Join Angie Taylor for an in-depth discussion in this video Creating turbulent noise, part of After Effects: Kinetic Typography Techniques (2011).
In this movie, we're going to have a look at how you can use Turbulent Noise Effect to create all sorts of different Effects on your footage. To replicate a kind of old film dust and scratches effect for your footage. We're in Creative Effects AEP, which you can find in 05 Creative Effects folder. Which is in the Project Files folder. And if you go into the Project panel into Nested Comps you will find a Comp called Old Film. Double-click that to open it and you should see my layers here. They all have the Turbulent Noise Effect applied.
Now these are on the default setting for each of these. So what we going to do is work on these one by one. To get the effect of the dust and scratches and all the different layers of distortion being applied to the footage. So we're going to start with the Noise layer. So, click on this Solo button here, so that we only see the noise layer. And then double-click Turbulent Noise to open it up in the Effect Control panel. What I want to do first of all is just create a Basic Noise.
So I'm going to use the Max setting. And I'm going to up the contrast to get a really nice high contrast for this. So something like that, we'll do about 400 or thereabouts. Now you can choose Linear or Block for this, up to you. But I'm going to keep Linear, I think for this. And we might choose Soft Linear. So choose Soft Linear. And then the other thing that I'm going to do is come down to my transform section and just adjust the scale all the way down.
And you'll see that, as soon as I do that, I start to get noise. Okay? So if I bring that down to 1, I get this kind of random noise. Now, you'll notice, if I play that, that it's actually animating. And that's because I took an extra step of adding some animation for the evolution setting, so that you didn't have to. So basically, I've animated the evolution from the beginning to the end. And if we preview that you'll see I get the noise changing over time as a result. This kind of flickering noise.
And if you select the Noise Layer and hit U on the keyboard you can see those keyframes. You'll see that I've animated it by 50 revolutions to get really fast rapidly changing noise there. So we have our noise, what we're going to do now is create some scratch lines on top. So click on the silver button for the Scratched Lines layer. And that will composite the new layer of noise on top. Now the first thing I'm going to do is set it up. Again I'm going to make sure that I have the correct one selected. You'll notice I still got the noise layer if I selected so you do want to be careful here that you don't accidently select the wrong Turbulent Noise. If you're worried about that you can always rename these, you can hit Return and just call that.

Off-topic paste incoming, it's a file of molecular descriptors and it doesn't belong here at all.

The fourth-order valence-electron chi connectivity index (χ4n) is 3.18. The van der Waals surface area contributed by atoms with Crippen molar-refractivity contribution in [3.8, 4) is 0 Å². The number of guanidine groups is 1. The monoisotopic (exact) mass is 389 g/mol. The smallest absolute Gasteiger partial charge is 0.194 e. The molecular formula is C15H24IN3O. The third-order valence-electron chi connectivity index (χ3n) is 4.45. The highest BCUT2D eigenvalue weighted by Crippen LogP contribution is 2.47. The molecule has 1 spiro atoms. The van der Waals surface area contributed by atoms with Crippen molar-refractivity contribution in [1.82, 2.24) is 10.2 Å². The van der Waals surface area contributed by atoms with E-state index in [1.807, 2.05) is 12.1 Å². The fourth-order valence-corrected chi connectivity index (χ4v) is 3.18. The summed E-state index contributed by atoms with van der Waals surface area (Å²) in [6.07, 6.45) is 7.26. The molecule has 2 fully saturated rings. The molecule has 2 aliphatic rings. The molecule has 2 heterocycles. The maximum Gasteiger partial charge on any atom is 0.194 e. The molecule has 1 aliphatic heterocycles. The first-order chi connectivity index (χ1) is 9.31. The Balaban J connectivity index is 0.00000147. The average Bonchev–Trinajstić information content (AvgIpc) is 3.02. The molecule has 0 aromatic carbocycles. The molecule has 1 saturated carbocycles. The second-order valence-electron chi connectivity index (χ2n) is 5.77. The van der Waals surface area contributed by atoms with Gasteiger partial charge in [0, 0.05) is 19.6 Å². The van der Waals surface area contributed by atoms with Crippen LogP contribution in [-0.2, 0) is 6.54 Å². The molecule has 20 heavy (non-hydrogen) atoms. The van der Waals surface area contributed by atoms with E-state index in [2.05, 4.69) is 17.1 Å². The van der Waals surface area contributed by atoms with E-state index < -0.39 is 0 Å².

Noisy noise. Okay, and that makes it a little bit more obvious what that's doing. And if we double-click this one, it will open up this one. And we can call it Scratch lines. And that way by renaming the effects it makes it more easy to differentiate it between the other copies of the effect. So for this one again we're going to choose Max. And we're going to increase contrast again. But this time what I'm going to do is go into my scale and I'm going to say Non-uniform scaling.
So at the moment it's Uniform scaling so we remove that. And now I can scale the height independently from the width. And what you want to do is hold down the Shift key so that you can extend that as far as you can, so you get these nice lines here. Now, if I invert that, I get the opposite. And I can just keep adjusting until I just get a few random lines. Now, I also want to scale the width. Bring the width down so that I get really thin lines. And we'll also just contrast a little bit more and bring the brightness down just so that we don't have quite as many of those lines. And if I preview that, you'll see we now get the odd white line moving across footage.
Now, you may want white lines, you may want dark lines. If you invert it, you will get the opposite. So, decide whether you want light or dark, I'm going to go with dark. Now, at the moment, this is just composited on top, but we can change the blending modes. We can try out different blending modes, so if I choose Add Blending mode, it's going to add those white lines. To the background footage. And if we preview that, you'll see we get the effect of the dust and scratches. Or the scratch lines, rather, compositing on top of the noise. So once you've done that, you will continue doing these other layers here. And if I open up Noisy Footage effect, you'll see that I've already done that here.
If we select these layers here, and open up the effects, you'll see I have Turbulent Noise on here with some key frames. If we double-click, I have the stringsINAUDIBLE type Soft Linear Effect. If we solo that, you can see. I've also animated that to create the effect of kind of. The old line and the old patch of dust, so a dust and hairs effect. I've contrasted that with difference mode and that gives us the odd line in here kind of effect on top of the footage.
Then I've created some patches of shadow, using the Terrain Effect, so you can have a look through the settings here. And animating that to create some dark shadows. And then finally on top, we create a Vignette. So, that's how you can create the Noisy Footage Effect from a combination of different layers and different effects in After Effects combined together.
- Working with audio
- Preparing source files
- Structuring your After Effects project
- Working with shapes and effects
- Optimizing performance
- Animating text
- Creating 3D animation
- Using expressions to create motion
- Rendering your final movie